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She opened up a gift bag and learned she was a grandma. Her reaction is the best!

Hold onto your heartstrings! This is gonna tug at them.

She opened up a gift bag and learned she was a grandma. Her reaction is the best!

Laura Dell recently decided to stop by her mom's work and surprise her with some good news.

She handed over a small gift in a bag and her mom, Sharon Bloomingdale, dug right in. That's when the fun begins. Luckily, Dell filmed the one-minute encounter and uploaded the heart-melting video to YouTube.


All GIFs and images via Laura Dell/YouTube.

See, this was no ordinary gift. Oh no. It was the gift of amazing news — delivered by way of a onesie. And judging by the look on Bloomingdale's face, it was pretty much the best news ever.

She was totally overcome with emotion.

The news? Laura and her husband had adopted a baby.

Laura explained below the YouTube video she uploaded:

"My husband and I had been in the adoption process for about a year. My mom, who is adopted herself, knew that we were home study approved. She had no idea, though, that we had been matched, let alone that we had been placed. Needless to say, she received the shock of her life that day as she met her first grandbaby! She thought she was just getting an anniversary present.
PS - the onesie says 'Grandma's Little Girl'"

The overjoyed grandma knew that her daughter and son-in-law were in the process of adopting — they'd finished their home study and were waiting to be matched. But as adoptive parents know, the process can take a while.

So this surprise — that a beautiful 4-month-old baby named Ellie had joined their family — was a little unexpected.

There are a handful of moments in life that stick with us. Learning you're a grandparent is one of them ... and so is meeting your grandchild for the first time.

And how's this for a double whammy? Right after learning she was a grandma, Bloomingdale got to meet her new beautiful granddaughter.


Just look at that first encounter. So. Much. Love.

Adoption is far more nuanced than a one-minute video can even begin to capture, but one thing is for sure: The more people who love a new member of the family, the better.

And grandma? Well, she's bursting at the seams with love. "It'll be great for Ellie to see the video when she grows up and know that grandma loved her even before she got to know her," Laura told Huffington Post.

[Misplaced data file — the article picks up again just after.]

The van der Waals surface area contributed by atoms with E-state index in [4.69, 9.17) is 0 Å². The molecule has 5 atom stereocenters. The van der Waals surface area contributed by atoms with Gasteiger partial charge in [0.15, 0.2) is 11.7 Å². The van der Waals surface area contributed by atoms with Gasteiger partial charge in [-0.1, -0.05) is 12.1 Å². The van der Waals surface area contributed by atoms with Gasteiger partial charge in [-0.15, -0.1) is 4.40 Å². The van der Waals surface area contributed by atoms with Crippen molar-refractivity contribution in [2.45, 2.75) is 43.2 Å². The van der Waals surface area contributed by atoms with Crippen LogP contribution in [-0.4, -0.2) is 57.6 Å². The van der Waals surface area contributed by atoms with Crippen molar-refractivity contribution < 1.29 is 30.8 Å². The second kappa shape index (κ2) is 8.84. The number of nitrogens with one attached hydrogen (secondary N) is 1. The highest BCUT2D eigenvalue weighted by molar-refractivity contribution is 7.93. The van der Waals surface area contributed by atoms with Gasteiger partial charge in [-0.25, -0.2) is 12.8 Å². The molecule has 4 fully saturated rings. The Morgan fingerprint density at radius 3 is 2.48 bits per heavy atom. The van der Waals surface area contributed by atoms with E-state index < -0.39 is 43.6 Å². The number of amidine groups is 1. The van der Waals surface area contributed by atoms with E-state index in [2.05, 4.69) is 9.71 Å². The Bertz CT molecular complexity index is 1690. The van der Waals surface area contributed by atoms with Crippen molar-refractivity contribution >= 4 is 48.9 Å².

If you've got a minute (literally) and a tissue, watch this beautiful first meeting.

True

If the past year has taught us nothing else, it's that sending love out into the world through selfless acts of kindness can have a positive ripple effect on people and communities. People all over the United States seemed to have gotten the message — 71% of those surveyed by the World Giving Index helped a stranger in need in 2020. A nonprofit survey found 90% helped others by running errands, calling, texting and sending care packages. Many people needed a boost last year in one way or another and obliging good neighbors heeded the call over and over again — and continue to make a positive impact through their actions in this new year.

Upworthy and P&G Good Everyday wanted to help keep kindness going strong, so they partnered up to create the Lead with Love Fund. The fund awards do-gooders in communities around the country with grants to help them continue on with their unique missions. Hundreds of nominations came pouring in and five winners were selected based on three criteria: the impact of action, uniqueness, and "Upworthy-ness" of their story.

Here's a look at the five winners:

Edith Ornelas, co-creator of Mariposas Collective in Memphis, Tenn.

Edith Ornelas has a deep-rooted connection to the asylum-seeking immigrant families she brings food and supplies to families in Memphis, Tenn. She was born in Jalisco, Mexico, and immigrated to the United States when she was 7 years old with her parents and sister. Edith grew up in Chicago, then moved to Memphis in 2016, where she quickly realized how few community programs existed for immigrants. Two years later, she helped create Mariposas Collective, which initially aimed to help families who had just been released from detention centers and were seeking asylum. The collective started out small but has since grown to approximately 400 volunteers.